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The artist's early works clearly show us the mood of that time. The famous canvas “The Sower” shows us a peasant who, with a simple movement, tries to throw seeds into the ground. This is a simple peasant, poor enough, exhausted by hard work. Walking wide, he tries to sow a new crop. The face of the peasant Millet was half hidden, tried to portray rude features, deliberately showing how hard constant physical stress is.
Despite the fact that the artist tried to place the figure of a peasant on almost the entire canvas, we can consider another peasant to his right, who controls two oxen harnessed to a harness. The figure of the second peasant looks almost monolithic. Despite the accuracy of the transmission of each figure, each fold of their clothes, the whole picture is monolithic, perceived as a whole.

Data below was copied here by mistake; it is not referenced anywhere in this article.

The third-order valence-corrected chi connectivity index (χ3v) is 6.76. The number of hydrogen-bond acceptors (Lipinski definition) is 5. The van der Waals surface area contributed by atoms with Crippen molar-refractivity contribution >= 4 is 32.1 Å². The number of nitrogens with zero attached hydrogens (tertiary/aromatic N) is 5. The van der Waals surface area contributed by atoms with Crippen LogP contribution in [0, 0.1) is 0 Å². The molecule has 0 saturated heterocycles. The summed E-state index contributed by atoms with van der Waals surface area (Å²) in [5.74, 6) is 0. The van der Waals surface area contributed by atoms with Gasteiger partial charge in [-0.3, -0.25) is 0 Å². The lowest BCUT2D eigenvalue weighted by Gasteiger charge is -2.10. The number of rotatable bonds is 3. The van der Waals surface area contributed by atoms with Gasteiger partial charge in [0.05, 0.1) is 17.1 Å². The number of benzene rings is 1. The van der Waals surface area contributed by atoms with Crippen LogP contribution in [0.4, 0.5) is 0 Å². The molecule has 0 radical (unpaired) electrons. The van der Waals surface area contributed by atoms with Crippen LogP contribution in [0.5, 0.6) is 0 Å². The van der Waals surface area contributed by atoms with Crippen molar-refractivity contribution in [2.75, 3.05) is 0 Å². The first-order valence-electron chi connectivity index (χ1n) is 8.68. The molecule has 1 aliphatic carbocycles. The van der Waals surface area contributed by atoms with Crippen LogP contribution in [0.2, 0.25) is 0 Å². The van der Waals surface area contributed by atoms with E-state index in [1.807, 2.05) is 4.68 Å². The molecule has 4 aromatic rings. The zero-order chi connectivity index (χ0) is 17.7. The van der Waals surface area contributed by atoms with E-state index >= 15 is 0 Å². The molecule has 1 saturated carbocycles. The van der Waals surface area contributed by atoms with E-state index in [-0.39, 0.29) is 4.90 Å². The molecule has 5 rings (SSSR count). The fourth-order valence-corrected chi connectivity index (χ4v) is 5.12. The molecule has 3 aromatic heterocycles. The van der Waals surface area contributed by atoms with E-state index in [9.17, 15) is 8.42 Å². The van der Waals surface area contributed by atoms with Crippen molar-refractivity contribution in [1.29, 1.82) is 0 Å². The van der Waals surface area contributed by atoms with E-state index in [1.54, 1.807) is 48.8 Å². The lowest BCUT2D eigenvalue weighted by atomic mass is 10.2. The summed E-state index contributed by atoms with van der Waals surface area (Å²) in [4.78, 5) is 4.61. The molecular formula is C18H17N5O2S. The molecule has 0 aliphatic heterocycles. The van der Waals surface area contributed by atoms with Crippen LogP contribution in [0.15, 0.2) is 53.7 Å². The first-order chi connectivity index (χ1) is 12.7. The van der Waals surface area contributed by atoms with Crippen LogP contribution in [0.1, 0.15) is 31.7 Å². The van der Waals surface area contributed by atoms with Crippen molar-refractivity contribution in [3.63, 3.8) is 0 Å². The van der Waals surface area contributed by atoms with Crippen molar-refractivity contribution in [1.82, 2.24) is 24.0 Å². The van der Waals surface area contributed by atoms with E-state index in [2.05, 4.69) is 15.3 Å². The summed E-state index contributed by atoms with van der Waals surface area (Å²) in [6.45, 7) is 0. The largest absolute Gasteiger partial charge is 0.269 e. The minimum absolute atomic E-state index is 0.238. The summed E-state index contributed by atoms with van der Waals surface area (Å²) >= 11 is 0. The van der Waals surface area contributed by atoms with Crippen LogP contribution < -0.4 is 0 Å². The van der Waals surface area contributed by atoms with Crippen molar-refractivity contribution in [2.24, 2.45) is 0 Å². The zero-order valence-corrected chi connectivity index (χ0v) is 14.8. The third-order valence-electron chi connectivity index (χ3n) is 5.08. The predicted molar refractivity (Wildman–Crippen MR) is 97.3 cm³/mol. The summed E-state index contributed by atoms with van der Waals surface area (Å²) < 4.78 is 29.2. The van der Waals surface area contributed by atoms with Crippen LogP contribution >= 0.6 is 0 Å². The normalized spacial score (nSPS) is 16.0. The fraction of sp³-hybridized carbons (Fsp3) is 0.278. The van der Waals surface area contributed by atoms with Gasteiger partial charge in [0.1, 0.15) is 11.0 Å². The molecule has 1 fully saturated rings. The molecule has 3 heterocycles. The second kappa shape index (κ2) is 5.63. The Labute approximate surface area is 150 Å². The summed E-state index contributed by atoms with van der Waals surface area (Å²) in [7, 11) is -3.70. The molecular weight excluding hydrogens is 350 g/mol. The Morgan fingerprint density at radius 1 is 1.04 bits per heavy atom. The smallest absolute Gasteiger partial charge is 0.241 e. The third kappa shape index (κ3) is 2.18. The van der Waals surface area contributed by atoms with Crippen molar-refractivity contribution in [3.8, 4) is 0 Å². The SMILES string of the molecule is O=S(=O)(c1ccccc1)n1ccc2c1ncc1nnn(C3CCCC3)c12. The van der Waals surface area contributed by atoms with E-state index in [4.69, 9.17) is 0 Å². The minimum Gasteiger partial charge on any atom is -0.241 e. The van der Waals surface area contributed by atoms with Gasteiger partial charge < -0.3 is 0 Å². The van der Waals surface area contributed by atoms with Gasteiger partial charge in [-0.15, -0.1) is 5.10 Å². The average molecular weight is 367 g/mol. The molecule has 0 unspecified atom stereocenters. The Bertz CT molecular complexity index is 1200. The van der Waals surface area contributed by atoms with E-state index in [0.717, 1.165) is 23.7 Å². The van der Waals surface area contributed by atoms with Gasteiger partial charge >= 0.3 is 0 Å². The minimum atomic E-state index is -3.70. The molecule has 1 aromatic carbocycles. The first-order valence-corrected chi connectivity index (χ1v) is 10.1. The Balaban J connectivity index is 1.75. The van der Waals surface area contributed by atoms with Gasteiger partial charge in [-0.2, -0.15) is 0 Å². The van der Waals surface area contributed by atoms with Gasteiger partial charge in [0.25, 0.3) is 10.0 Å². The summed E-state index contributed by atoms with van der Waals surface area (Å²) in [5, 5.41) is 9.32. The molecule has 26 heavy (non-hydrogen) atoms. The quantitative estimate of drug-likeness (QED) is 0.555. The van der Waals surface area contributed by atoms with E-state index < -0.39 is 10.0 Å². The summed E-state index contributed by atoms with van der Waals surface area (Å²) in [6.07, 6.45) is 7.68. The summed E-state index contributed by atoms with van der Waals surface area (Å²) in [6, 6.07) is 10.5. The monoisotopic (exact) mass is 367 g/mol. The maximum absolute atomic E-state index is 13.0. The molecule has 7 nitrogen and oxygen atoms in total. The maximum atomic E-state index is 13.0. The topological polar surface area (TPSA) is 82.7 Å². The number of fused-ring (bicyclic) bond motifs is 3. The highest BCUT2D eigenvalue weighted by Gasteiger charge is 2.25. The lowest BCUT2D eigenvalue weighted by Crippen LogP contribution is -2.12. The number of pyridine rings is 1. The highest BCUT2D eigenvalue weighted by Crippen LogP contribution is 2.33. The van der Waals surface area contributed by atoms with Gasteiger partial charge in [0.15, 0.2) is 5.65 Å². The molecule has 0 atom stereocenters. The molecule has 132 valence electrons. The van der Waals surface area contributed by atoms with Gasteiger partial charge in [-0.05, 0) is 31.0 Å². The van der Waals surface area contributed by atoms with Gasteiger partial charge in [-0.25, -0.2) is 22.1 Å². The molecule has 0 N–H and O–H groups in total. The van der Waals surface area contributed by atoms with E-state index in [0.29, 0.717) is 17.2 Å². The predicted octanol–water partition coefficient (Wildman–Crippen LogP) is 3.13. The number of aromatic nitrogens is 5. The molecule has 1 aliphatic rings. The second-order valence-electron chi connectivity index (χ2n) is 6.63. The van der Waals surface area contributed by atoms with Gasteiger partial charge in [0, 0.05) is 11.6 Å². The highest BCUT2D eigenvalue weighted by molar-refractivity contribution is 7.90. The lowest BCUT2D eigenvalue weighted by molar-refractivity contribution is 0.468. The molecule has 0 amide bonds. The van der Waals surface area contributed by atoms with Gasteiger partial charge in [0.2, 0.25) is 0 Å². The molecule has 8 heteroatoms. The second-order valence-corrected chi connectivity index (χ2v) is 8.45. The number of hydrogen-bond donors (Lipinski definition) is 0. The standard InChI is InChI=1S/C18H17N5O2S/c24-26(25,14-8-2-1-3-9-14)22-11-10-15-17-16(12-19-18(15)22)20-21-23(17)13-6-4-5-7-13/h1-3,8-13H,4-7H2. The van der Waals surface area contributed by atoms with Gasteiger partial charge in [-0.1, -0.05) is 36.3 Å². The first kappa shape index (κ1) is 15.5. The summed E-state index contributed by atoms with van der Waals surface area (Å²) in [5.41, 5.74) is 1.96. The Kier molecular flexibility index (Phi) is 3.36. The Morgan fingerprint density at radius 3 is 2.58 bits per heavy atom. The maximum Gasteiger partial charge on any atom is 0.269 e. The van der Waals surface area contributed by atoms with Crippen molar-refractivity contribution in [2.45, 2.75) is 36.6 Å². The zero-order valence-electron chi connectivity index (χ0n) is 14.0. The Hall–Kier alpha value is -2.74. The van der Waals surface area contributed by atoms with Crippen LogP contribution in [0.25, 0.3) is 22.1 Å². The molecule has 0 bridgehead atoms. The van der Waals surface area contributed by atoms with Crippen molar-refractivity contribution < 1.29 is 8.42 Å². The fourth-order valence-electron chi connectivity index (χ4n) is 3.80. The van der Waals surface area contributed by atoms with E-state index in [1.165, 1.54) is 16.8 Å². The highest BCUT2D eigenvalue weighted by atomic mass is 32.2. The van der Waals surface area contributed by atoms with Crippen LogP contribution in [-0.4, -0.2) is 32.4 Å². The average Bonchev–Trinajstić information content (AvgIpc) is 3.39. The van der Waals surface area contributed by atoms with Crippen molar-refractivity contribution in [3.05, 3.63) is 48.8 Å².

The choice of subjects Mille is not accidental, being at a young age, the son of poor peasants for a long time and he worked in the field, did housework, collected brushwood in the forest. Despite the hard work, the boy took the time to look at the world around him.
Since 1849, Millet begins his cycle of village paintings, paintings that are dedicated to rural work. In 1850 he wrote The Sower, in which he raised the peasant to the symbol of rural life. In his canvases, the artist needs only a couple of gestures to show how hard the poor peasant, who is forced to struggle with nature on a daily basis, is alone.
Pictures of Victor Vasnetsov